Circumstellar habitable zone (CHZ) is the range of orbits around a star within which a planetary surface can support liquid water given sufficient atmospheric pressure. The bounds of the CHZ are based on Earth’s position in the Solar System and the amount of radiant energy it receives from the Sun.
Due to the importance of liquid water to Earth’s biosphere, the nature of the CHZ and the objects within it may be instrumental in determining the scope and distribution of planets capable of supporting Earth-like extraterrestrial life and intelligence.
The habitable zone is also called the Goldilocks zone, a metaphor, allusion and antonomasia of the children’s fairy tale of “Goldilocks and the Three Bears”, in which a little girl chooses from sets of three items, ignoring the ones that are too extreme (large or small, hot or cold, etc.), and settling on the one in the middle, which is “just right”.
Since the concept was first presented in 1953, many stars have been confirmed to possess a CHZ planet, including some systems that consist of multiple CHZ planets.
Most such planets, being either super-Earths or gas giants, are more massive than Earth, because massive planets are easier to detect. On November 4, 2013, astronomers reported, based on Kepler data, that there could be as many as 40 billion Earth-sized planets orbiting in the habitable zones of Sun-like stars and red dwarfs in the Milky Way.
About 11 billion of these may be orbiting Sun-like stars. Proxima Centauri b, located about 4.2 light-years (1.3 parsecs) from Earth in the constellation of Centaurus, is the nearest known exoplanet, and is orbiting in the habitable zone of its star. The CHZ is also of particular interest to the emerging field of habitability of natural satellites, because planetary-mass moons in the CHZ might outnumber planets.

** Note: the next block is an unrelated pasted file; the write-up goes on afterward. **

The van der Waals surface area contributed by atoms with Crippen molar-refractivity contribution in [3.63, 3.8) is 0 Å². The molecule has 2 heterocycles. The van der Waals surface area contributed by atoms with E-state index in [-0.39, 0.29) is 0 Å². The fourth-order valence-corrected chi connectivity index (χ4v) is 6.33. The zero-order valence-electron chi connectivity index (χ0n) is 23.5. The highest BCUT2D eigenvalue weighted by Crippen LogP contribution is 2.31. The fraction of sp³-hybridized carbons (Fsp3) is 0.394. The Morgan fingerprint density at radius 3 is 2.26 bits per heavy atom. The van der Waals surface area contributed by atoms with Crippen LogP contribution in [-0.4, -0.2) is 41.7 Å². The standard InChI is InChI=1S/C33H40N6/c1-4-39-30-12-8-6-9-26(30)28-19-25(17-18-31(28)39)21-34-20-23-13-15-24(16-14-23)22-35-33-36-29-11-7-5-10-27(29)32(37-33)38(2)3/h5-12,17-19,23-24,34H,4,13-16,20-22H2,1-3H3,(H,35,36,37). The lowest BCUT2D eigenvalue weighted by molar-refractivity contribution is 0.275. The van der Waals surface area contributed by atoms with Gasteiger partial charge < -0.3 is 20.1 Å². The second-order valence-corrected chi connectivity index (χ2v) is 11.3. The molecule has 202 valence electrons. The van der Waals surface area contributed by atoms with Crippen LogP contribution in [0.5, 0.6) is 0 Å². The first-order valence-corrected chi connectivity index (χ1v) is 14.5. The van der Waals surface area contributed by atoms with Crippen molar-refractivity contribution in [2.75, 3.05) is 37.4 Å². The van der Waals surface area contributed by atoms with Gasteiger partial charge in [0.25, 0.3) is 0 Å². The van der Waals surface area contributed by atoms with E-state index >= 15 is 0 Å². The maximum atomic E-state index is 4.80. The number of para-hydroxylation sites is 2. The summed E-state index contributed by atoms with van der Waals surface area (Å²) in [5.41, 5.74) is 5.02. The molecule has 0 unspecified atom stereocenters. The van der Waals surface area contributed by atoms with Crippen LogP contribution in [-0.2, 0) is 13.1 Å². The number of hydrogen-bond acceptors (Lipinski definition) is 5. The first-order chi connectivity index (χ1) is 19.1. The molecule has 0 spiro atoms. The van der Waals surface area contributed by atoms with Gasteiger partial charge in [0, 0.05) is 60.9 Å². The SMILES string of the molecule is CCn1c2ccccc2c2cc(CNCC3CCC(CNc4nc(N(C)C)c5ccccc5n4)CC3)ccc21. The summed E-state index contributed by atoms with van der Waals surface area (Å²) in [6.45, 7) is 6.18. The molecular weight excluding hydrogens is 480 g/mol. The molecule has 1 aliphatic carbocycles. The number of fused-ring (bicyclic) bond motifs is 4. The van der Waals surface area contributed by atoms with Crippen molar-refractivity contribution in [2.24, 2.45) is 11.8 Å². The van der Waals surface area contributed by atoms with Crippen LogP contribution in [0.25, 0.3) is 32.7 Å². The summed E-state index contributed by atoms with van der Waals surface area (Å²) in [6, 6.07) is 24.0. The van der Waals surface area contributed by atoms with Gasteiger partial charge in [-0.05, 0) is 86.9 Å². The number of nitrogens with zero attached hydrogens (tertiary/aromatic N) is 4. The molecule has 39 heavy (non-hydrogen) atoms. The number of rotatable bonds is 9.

In subsequent decades, the CHZ concept began to be challenged as a primary criterion for life, so the concept is still evolving. Since the discovery of evidence for extraterrestrial liquid water, substantial quantities of it are now thought to occur outside the circumstellar habitable zone.
The concept of deep biospheres, like Earth’s, that exist independently of stellar energy, are now generally accepted in astrobiology given the large amount of liquid water known to exist within in lithospheres and asthenospheres of the Solar System.
Sustained by other energy sources, such as tidal heating or radioactive decay or pressurized by non-atmospheric means, liquid water may be found even on rogue planets, or their moons. Liquid water can also exist at a wider range of temperatures and pressures as a solution, for example with sodium chlorides in seawater on Earth, chlorides and sulphates on equatorial Mars, or ammoniates, due to its different colligative properties.
Thus, the term Goldilocks Edge has also been suggested. In addition, other circumstellar zones, where non-water solvents favorable to hypothetical life based on alternative biochemistries could exist in liquid form at the surface, have been proposed.